NRF’s annual report on the top 100 retailers in the US is based on sales for the most recently completed fiscal year. But for some companies, what transpired in 2019 might not hold much significance for 2020 and beyond. For others, the pandemic has accelerated their path.
“Those that were dominant before (the crisis) are seen to be dominant now,” said Tory Gundelach, senior vice president of retail insights at Kantar Consulting. “And the weak are getting weaker.”
Strong operational capabilities and flexibility could see some recovery for retailers for the long haul. These characteristics help define retailers that “can more easily tailor their response to the communities they serve.”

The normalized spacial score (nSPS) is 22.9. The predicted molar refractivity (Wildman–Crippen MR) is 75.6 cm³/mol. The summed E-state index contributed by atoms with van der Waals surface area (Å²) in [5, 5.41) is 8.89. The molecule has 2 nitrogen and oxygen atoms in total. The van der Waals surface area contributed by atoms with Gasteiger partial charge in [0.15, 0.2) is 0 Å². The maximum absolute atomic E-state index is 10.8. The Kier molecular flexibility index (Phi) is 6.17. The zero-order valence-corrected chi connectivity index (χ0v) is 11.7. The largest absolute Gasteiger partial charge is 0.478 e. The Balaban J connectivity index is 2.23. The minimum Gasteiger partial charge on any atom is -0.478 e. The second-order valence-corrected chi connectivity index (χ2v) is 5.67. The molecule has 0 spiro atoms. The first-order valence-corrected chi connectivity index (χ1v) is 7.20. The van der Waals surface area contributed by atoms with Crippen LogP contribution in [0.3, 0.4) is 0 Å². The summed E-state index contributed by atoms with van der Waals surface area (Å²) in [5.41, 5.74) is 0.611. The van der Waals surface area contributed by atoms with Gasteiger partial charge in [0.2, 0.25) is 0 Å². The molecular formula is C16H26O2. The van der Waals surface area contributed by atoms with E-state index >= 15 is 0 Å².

Another plus for returning to business as usual is past “experience operating in other emergencies.” Retailers that came through previous crises like the SARS outbreak in 2002-04, the H1N1 “swine” flu pandemic in 2009-10 or natural disasters such as hurricanes, floods or blizzards have policies and procedures already in place, Gundelach points out.
However, she cautioned that, “This is a really long burn. It’s a long road, a longer game, until 2021-22 and maybe beyond,” referring to the lingering effects of COVID-19 on the economy in general and retailing in particular.